As I wrote in my book, Stanley Kubrick: New York Jewish Intellectual, the monoliths resemble the pillars or standing stones that dotted the Bible’s desert landscapes. As foci of worship for the ancient Canaanites and Israelites until the reign of Solomon, monoliths played a key role in the Bible. Purposely arranged and carefully selected stones set vertically into the ground, individually or in groups, had cultic significance in early Israelite religion and were a principal element of ancient worship, associated with abodes of deities.  

They also served as markers of graves, boundaries, to signify an important event, or to mark out a sacred area where God could be ‘found’, where prayer could reach Him. Such stone monuments marked places where God had appeared and were thus originally legitimatized for worship. The monoliths also recall steles, upright stones often used in ancient times as funerary markers.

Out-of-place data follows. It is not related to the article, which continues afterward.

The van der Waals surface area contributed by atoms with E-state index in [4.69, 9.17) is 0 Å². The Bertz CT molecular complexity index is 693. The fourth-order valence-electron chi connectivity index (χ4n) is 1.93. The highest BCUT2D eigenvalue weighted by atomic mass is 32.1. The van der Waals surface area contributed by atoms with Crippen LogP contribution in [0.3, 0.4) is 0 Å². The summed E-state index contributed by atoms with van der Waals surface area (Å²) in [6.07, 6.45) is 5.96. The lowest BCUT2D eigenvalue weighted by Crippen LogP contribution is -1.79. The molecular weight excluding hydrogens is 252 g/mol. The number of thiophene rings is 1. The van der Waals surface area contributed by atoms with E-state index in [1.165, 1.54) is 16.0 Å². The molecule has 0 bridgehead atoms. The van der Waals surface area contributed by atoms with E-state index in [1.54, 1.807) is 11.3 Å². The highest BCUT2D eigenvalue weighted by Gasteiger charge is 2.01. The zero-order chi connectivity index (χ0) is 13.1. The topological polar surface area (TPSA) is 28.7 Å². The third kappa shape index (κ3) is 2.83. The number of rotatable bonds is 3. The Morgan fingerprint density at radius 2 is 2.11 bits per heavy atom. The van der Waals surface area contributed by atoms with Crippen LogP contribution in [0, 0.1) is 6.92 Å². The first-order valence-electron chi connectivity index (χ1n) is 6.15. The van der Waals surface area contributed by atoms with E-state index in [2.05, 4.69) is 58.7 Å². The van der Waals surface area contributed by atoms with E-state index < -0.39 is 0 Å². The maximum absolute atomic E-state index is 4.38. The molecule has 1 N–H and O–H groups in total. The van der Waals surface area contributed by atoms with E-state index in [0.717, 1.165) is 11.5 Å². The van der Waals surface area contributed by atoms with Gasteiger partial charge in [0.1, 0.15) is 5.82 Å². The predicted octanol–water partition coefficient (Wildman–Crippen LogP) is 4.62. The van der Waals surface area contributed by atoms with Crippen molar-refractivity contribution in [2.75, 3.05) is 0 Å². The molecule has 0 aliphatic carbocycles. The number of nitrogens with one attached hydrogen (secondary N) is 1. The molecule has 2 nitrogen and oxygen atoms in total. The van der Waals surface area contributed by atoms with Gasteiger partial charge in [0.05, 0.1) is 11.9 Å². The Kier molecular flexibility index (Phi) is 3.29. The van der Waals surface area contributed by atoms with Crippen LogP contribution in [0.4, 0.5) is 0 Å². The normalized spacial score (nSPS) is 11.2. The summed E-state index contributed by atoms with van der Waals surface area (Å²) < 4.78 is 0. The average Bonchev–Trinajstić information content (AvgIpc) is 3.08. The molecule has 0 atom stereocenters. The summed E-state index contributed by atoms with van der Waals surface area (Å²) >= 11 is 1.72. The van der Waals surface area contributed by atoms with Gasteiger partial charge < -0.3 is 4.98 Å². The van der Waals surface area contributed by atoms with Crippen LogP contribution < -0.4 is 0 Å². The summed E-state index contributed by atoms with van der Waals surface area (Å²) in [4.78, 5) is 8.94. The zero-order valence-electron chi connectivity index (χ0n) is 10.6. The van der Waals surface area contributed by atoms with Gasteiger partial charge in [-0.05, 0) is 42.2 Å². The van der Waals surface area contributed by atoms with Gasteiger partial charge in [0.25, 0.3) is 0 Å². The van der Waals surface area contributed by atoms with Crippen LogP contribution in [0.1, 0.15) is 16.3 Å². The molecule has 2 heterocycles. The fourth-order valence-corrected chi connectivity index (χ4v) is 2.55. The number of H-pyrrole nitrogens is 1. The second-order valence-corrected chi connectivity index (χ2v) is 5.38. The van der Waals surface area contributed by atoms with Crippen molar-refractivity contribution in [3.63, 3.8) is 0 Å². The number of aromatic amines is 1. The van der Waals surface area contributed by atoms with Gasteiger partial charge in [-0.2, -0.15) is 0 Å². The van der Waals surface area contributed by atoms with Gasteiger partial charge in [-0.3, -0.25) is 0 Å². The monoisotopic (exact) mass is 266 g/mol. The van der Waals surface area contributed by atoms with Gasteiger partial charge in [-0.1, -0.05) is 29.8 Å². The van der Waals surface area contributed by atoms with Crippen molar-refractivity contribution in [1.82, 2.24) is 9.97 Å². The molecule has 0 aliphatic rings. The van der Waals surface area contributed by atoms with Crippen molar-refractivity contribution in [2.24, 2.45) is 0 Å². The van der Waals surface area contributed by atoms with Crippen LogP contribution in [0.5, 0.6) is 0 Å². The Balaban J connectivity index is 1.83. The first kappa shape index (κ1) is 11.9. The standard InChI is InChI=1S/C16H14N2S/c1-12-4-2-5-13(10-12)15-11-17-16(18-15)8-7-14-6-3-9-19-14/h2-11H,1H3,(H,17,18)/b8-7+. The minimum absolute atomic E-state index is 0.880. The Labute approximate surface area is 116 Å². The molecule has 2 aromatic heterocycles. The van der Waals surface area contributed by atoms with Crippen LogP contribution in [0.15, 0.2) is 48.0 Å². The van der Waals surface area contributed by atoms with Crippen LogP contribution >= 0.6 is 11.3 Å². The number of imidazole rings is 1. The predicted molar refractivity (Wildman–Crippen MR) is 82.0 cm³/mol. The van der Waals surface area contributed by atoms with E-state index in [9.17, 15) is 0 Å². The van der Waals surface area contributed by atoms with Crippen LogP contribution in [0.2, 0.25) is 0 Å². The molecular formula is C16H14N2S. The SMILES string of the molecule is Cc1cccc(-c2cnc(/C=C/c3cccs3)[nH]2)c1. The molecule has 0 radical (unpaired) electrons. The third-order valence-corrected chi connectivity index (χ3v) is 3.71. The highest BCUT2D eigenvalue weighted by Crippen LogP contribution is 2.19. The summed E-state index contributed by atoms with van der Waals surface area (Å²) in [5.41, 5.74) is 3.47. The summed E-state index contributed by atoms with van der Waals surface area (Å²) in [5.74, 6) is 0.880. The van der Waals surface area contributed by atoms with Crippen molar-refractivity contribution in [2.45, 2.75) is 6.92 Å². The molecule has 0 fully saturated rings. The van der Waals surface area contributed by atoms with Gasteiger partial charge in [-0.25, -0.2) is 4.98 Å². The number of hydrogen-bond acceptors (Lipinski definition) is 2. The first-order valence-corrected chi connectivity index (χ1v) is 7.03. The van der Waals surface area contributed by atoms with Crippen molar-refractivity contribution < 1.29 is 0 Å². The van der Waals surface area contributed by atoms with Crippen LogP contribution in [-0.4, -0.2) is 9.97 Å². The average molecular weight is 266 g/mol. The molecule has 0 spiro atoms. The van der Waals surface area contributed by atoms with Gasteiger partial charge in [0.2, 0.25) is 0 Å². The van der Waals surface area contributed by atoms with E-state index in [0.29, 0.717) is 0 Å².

John McCracken in his studio, Costa Mesa, California, 1966. Photo: John McCracken.
Courtesy the artist and David Zwirner, New York/London

John McCracken’s sculptures earned their first fame in the 1966 survey ‘Primary Structures,’ that helped launch the Minimalist movement, at the Jewish Museum. 

John McCracken, Six Columns, 2006. Polyester resin, fiberglass, and plywood, 6 elements, dimensions variable. Photo:

The monoliths in 2001: A Space Odyssey, to which these more recent ones have been compared, also carried religious symbolism.